BEIJING, Feb. 1 -- The Purchasing Managers' Index (PMI) of China's manufacturing sector stood at 55.8 percent in January, down 0.8 percentage points from the previous month, the China Federation of Logistics and Purchasing (CELP) said on Monday.
It was the 11th straight month for the index to stand above 50 percent, indicating continuous expansion in China's manufacturing industry.
The figure stood at 56.6 percent in December 2009, the highest since May 2008.
The PMI includes a package of indices to measure manufacturing sector performance. A reading above 50 percent indicates economic expansion, while a reading below 50 percent signals contraction.
The PMI purchasing prices index rose the most by 1.8 percentage points to 68.5 percent in January from the previous month.
The new export orders index rose 53.2 percent, up 0.6 percentage points in January from the previous month.
The overstocked orders index dropped the most in January, by 2.5 percentage points from the previous month.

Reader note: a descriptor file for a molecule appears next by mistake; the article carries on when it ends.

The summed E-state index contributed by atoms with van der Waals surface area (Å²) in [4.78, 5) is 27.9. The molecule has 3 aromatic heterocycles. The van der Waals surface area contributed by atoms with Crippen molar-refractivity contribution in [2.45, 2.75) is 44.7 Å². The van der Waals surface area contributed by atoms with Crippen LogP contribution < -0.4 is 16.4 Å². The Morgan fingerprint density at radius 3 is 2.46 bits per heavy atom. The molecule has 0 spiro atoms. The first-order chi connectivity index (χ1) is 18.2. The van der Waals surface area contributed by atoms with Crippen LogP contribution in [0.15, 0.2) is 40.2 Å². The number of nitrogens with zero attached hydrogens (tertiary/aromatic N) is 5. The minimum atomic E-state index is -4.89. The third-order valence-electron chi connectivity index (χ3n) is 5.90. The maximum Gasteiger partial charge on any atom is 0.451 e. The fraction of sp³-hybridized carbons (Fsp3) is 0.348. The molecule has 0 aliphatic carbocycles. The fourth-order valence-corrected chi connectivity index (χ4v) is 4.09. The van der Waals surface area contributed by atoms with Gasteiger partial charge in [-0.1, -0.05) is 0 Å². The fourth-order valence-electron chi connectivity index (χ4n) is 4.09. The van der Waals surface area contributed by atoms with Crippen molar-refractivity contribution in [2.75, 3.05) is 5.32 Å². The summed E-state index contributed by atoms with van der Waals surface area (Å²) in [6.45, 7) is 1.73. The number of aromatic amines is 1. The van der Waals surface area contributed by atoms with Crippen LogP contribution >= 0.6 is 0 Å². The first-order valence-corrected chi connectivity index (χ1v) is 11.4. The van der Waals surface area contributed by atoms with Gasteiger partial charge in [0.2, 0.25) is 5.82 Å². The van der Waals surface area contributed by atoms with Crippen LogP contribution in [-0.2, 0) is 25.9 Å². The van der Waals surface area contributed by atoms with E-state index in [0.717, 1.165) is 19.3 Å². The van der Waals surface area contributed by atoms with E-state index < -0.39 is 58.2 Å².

Zhang Liqun, a researcher with the Development Research Center of the State Council, said the PMI in January indicated industrial production would continue to stabilize and the climb in new export orders signaled an improving export situation.
But the climb in purchasing prices might burden enterprises with heavy production costs, Zhang said.
"In general, the Chinese economy is expected to stabilize its recovery trend," said Zhang. "And in general, the Chinese economy is at a critical stage from economic rebound to stable growth."
The survey, conducted by the National Bureau of Statistics (NBS), covers purchasing and supply managers in more than 700 firms across China. The CFLP launched the PMI in 2005.
The PMI index tumbled to a record low of 38.8 percent in November 2008 as the nation was hit hard by the global economic downturn.